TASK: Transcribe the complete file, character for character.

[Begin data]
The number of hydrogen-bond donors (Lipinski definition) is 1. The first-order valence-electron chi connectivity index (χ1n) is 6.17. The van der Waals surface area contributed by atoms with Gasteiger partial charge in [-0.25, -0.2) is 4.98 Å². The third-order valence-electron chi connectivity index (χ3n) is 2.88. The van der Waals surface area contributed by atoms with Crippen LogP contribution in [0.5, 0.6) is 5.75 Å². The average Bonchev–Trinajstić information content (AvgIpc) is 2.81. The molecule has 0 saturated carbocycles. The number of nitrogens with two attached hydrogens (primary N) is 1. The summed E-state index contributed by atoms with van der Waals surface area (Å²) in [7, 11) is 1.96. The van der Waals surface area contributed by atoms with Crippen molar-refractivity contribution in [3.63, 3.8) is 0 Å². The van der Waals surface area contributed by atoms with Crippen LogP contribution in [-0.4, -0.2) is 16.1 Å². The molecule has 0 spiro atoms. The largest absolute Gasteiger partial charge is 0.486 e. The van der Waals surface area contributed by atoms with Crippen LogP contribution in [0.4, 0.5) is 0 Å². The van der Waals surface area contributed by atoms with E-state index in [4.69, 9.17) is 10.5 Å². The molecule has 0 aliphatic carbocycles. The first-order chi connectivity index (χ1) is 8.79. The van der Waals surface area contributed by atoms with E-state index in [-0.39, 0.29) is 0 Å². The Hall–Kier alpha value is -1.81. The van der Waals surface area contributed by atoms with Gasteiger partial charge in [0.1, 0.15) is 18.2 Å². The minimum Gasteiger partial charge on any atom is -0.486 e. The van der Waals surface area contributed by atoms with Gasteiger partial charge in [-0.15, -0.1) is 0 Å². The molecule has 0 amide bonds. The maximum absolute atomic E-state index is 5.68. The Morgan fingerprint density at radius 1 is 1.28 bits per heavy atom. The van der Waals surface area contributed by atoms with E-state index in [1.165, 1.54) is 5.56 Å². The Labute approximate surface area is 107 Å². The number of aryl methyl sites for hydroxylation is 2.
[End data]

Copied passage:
The number of hydrogen-bond donors (Lipinski definition) is 1. The first-order valence-electron chi connectivity index (χ1n) is 6.17. The van der Waals surface area contributed by atoms with Gasteiger partial charge in [-0.25, -0.2) is 4.98 Å². The third-order valence-electron chi connectivity index (χ3n) is 2.88. The van der Waals surface area contributed by atoms with Crippen LogP contribution in [0.5, 0.6) is 5.75 Å². The average Bonchev–Trinajstić information content (AvgIpc) is 2.81. The molecule has 0 saturated carbocycles. The number of nitrogens with two attached hydrogens (primary N) is 1. The summed E-state index contributed by atoms with van der Waals surface area (Å²) in [7, 11) is 1.96. The van der Waals surface area contributed by atoms with Crippen molar-refractivity contribution in [3.63, 3.8) is 0 Å². The van der Waals surface area contributed by atoms with Crippen LogP contribution in [-0.4, -0.2) is 16.1 Å². The molecule has 0 spiro atoms. The largest absolute Gasteiger partial charge is 0.486 e. The van der Waals surface area contributed by atoms with Crippen LogP contribution in [0.4, 0.5) is 0 Å². The van der Waals surface area contributed by atoms with E-state index in [4.69, 9.17) is 10.5 Å². The molecule has 0 aliphatic carbocycles. The first-order chi connectivity index (χ1) is 8.79. The van der Waals surface area contributed by atoms with E-state index in [-0.39, 0.29) is 0 Å². The Hall–Kier alpha value is -1.81. The van der Waals surface area contributed by atoms with Gasteiger partial charge in [0.1, 0.15) is 18.2 Å². The minimum Gasteiger partial charge on any atom is -0.486 e. The van der Waals surface area contributed by atoms with Gasteiger partial charge in [-0.15, -0.1) is 0 Å². The molecule has 0 amide bonds. The maximum absolute atomic E-state index is 5.68. The Morgan fingerprint density at radius 1 is 1.28 bits per heavy atom. The van der Waals surface area contributed by atoms with E-state index in [1.165, 1.54) is 5.56 Å². The Labute approximate surface area is 107 Å². The number of aryl methyl sites for hydroxylation is 2.